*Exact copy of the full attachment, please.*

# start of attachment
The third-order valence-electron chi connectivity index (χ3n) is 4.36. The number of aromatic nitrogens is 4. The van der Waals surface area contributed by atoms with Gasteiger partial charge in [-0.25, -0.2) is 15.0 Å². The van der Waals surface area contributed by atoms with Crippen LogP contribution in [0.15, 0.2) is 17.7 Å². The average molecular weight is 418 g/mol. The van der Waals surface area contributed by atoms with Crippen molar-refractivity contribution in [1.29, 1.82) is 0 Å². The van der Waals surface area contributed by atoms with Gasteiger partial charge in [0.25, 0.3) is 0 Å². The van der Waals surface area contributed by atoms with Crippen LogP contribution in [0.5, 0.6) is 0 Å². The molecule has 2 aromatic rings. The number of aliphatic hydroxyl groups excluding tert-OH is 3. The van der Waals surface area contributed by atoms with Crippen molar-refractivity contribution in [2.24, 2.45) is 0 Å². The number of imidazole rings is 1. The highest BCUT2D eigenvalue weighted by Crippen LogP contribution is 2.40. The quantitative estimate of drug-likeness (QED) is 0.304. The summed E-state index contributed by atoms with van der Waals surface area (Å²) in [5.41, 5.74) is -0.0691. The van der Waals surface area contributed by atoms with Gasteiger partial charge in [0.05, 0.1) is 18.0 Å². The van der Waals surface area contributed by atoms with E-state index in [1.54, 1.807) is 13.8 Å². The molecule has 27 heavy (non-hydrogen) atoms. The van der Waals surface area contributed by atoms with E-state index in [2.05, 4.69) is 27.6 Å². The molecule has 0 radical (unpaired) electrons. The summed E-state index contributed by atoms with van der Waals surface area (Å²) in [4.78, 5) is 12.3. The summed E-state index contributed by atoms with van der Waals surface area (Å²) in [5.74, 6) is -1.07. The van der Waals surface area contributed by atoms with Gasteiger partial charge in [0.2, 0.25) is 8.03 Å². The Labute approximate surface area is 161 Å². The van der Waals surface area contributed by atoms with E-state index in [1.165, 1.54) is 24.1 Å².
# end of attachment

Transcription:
The third-order valence-electron chi connectivity index (χ3n) is 4.36. The number of aromatic nitrogens is 4. The van der Waals surface area contributed by atoms with Gasteiger partial charge in [-0.25, -0.2) is 15.0 Å². The van der Waals surface area contributed by atoms with Crippen LogP contribution in [0.15, 0.2) is 17.7 Å². The average molecular weight is 418 g/mol. The van der Waals surface area contributed by atoms with Crippen molar-refractivity contribution in [1.29, 1.82) is 0 Å². The van der Waals surface area contributed by atoms with Gasteiger partial charge in [0.25, 0.3) is 0 Å². The van der Waals surface area contributed by atoms with Crippen LogP contribution in [0.5, 0.6) is 0 Å². The molecule has 2 aromatic rings. The number of aliphatic hydroxyl groups excluding tert-OH is 3. The van der Waals surface area contributed by atoms with Crippen molar-refractivity contribution in [2.24, 2.45) is 0 Å². The number of imidazole rings is 1. The highest BCUT2D eigenvalue weighted by Crippen LogP contribution is 2.40. The quantitative estimate of drug-likeness (QED) is 0.304. The summed E-state index contributed by atoms with van der Waals surface area (Å²) in [5.41, 5.74) is -0.0691. The van der Waals surface area contributed by atoms with Gasteiger partial charge in [0.05, 0.1) is 18.0 Å². The van der Waals surface area contributed by atoms with E-state index in [1.54, 1.807) is 13.8 Å². The molecule has 27 heavy (non-hydrogen) atoms. The van der Waals surface area contributed by atoms with E-state index in [2.05, 4.69) is 27.6 Å². The molecule has 0 radical (unpaired) electrons. The summed E-state index contributed by atoms with van der Waals surface area (Å²) in [4.78, 5) is 12.3. The summed E-state index contributed by atoms with van der Waals surface area (Å²) in [5.74, 6) is -1.07. The van der Waals surface area contributed by atoms with Gasteiger partial charge in [0.2, 0.25) is 8.03 Å². The Labute approximate surface area is 161 Å². The van der Waals surface area contributed by atoms with E-state index in [1.165, 1.54) is 24.1 Å².